Country Singer Russell Dickerson Talks About His Hits “Yours” and “Blue Tacoma”, His Debut Album, And Writing His Songs

Russell Dickerson
Russell Dickerson

Country music singer/songwriter Russell Dickerson has an underdog tenacity that drove him to fight with all his might for a song that he believed in. After four long years of scrapes and knockdowns, he walked away a champ with one of the biggest love songs of the year. His debut single “Yours,” from his inaugural album of the same name, topped the Billboard Country Airplay charts for two weeks in a row and became a platinum-selling single. The song has also now hit over 100 million streams.

“Every show, every station, every flight and every mile has been poured into the mission to take ‘Yours’ to the top, and I would do it all over again in a heartbeat,” says Dickerson.

The success of the song earned Dickerson an Academy of Country Music New Male Vocalist nomination and a coveted spot opening on the upcoming Lady Antebellum/Darius Rucker “Summer Plays On” North American tour. The video for “Yours,” that his wife shot in an hour and a half from an open hatch of an SUV with a budget of only $6, is up for Country Music Television’s Breakthrough Video of the Year at the CMT Awards in June.

Dickerson has released a new single called “Blue Tacoma,” which has entered the Top 10 on the Billboard country chart.

We are pleased to do this new Q&A interview with Russell Dickerson on his struggles to break in with “Yours,” how a love song for his wife has changed his professional life and how the songwriting process works for him.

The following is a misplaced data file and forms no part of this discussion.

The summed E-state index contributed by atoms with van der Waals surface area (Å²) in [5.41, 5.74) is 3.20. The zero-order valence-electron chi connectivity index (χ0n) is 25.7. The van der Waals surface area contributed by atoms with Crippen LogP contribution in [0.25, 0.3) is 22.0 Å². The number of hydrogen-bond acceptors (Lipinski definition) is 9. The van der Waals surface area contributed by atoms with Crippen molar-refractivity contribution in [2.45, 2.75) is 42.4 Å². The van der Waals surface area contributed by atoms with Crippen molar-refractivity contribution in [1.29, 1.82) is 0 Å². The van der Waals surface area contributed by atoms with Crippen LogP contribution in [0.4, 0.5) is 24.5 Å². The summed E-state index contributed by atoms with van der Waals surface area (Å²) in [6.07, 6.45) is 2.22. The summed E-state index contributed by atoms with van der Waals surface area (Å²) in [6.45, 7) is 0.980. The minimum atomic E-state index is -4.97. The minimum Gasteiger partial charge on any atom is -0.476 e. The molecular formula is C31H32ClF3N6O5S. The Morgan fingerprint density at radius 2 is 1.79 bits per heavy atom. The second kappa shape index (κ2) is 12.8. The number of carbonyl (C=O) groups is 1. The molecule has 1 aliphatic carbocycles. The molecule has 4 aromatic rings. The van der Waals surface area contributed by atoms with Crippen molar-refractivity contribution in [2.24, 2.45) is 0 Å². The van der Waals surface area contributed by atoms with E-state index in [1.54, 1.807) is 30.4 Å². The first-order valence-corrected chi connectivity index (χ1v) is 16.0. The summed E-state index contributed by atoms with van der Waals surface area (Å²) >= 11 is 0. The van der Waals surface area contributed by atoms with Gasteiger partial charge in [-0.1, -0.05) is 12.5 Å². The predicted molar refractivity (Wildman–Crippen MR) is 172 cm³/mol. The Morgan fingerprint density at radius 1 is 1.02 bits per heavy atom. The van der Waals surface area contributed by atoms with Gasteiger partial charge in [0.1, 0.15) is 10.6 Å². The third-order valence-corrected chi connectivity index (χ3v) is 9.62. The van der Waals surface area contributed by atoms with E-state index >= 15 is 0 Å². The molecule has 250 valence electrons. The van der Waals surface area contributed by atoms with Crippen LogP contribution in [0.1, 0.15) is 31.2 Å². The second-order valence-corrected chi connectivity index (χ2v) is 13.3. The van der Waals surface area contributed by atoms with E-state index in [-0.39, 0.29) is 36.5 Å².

BC: You just celebrated your first number one hit, “Yours.” It was a long wait to get there, but it must have been worth it.

Russell Dickerson:  Oh, man. Yeah! To have a #1 song is such an accomplishment of itself, so regardless of how long it took, it’s such a huge honor to have a two-week #1 single. The journey was four years. It was January 24, 2014 when I wrote the song, and January 22, 2018 is the day it hit #1. To go from having a demo, pitched around trying to get a record deal and everyone said no…no record deal. Then, we basically started our own label and XM radio picked it up, and Spotify put it on a big playlist there. All of these things started building on each other. Then, we signed with Triple Tigers Records, and that’s when it went to terrestrial radio, and it just blew up from there. I think it was a 42-week climb. To work for something that long and for four years to believe in a song after so many people said no. I felt in my heart that this was the song that was going to go all the way, so until it happened I wasn’t going to give up on it.

BC: How did you and your co-writers, Parker Welling and Casey Brown, put it together? Was it inspired by a love in your life?

Dickerson: We all were at Belmont (University) together where we went to college. They had seen my relationship with my wife, and they knew what we had been through. So, it was easy for us to write a true honest love song.

BC: What had you been through?

Here’s the video of Russell Dickerson’s hit, “Yours.”

Dickerson: With a lot of relationships, it takes sacrifice and all that stuff. My wife and I actually broke up for a second before we ended up getting back together and realized it takes sacrifice and selflessness to make it work. We broke up, and I had to figure that out real quick before I could tie the knot with this one.